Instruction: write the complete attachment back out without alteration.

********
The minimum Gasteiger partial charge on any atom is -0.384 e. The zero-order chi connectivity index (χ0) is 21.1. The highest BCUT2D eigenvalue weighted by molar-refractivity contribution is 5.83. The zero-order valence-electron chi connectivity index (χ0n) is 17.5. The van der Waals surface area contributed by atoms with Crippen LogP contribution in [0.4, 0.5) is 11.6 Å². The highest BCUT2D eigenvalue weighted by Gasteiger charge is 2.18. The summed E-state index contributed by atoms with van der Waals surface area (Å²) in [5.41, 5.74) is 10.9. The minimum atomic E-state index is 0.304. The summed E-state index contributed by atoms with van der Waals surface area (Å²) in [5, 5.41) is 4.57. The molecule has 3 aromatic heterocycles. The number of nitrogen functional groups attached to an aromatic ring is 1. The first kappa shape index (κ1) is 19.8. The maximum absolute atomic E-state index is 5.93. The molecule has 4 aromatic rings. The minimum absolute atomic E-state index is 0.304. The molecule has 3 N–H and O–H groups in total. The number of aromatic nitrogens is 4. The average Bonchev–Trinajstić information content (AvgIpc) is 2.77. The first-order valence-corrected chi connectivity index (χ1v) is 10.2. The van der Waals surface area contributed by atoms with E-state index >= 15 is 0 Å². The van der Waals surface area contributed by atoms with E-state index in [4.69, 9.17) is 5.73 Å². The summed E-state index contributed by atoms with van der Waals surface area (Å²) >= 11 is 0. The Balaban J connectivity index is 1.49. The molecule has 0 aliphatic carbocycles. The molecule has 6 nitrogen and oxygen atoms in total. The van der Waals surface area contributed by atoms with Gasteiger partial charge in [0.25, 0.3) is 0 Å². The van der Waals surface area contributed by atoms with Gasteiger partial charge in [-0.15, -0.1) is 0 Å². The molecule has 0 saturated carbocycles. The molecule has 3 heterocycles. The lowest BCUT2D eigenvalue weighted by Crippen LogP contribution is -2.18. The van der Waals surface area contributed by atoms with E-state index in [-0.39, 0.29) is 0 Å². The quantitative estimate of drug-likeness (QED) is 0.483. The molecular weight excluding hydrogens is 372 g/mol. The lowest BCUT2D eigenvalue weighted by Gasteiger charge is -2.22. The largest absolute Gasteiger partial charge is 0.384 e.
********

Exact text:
The minimum Gasteiger partial charge on any atom is -0.384 e. The zero-order chi connectivity index (χ0) is 21.1. The highest BCUT2D eigenvalue weighted by molar-refractivity contribution is 5.83. The zero-order valence-electron chi connectivity index (χ0n) is 17.5. The van der Waals surface area contributed by atoms with Crippen LogP contribution in [0.4, 0.5) is 11.6 Å². The highest BCUT2D eigenvalue weighted by Gasteiger charge is 2.18. The summed E-state index contributed by atoms with van der Waals surface area (Å²) in [5.41, 5.74) is 10.9. The minimum atomic E-state index is 0.304. The summed E-state index contributed by atoms with van der Waals surface area (Å²) in [5, 5.41) is 4.57. The molecule has 3 aromatic heterocycles. The number of nitrogen functional groups attached to an aromatic ring is 1. The first kappa shape index (κ1) is 19.8. The maximum absolute atomic E-state index is 5.93. The molecule has 4 aromatic rings. The minimum absolute atomic E-state index is 0.304. The molecule has 3 N–H and O–H groups in total. The number of aromatic nitrogens is 4. The average Bonchev–Trinajstić information content (AvgIpc) is 2.77. The first-order valence-corrected chi connectivity index (χ1v) is 10.2. The van der Waals surface area contributed by atoms with E-state index >= 15 is 0 Å². The van der Waals surface area contributed by atoms with E-state index in [4.69, 9.17) is 5.73 Å². The summed E-state index contributed by atoms with van der Waals surface area (Å²) >= 11 is 0. The Balaban J connectivity index is 1.49. The molecule has 0 aliphatic carbocycles. The molecule has 6 nitrogen and oxygen atoms in total. The van der Waals surface area contributed by atoms with Gasteiger partial charge in [0.25, 0.3) is 0 Å². The van der Waals surface area contributed by atoms with Gasteiger partial charge in [-0.15, -0.1) is 0 Å². The molecule has 0 saturated carbocycles. The molecule has 3 heterocycles. The lowest BCUT2D eigenvalue weighted by Crippen LogP contribution is -2.18. The van der Waals surface area contributed by atoms with E-state index in [-0.39, 0.29) is 0 Å². The quantitative estimate of drug-likeness (QED) is 0.483. The molecular weight excluding hydrogens is 372 g/mol. The lowest BCUT2D eigenvalue weighted by Gasteiger charge is -2.22. The largest absolute Gasteiger partial charge is 0.384 e.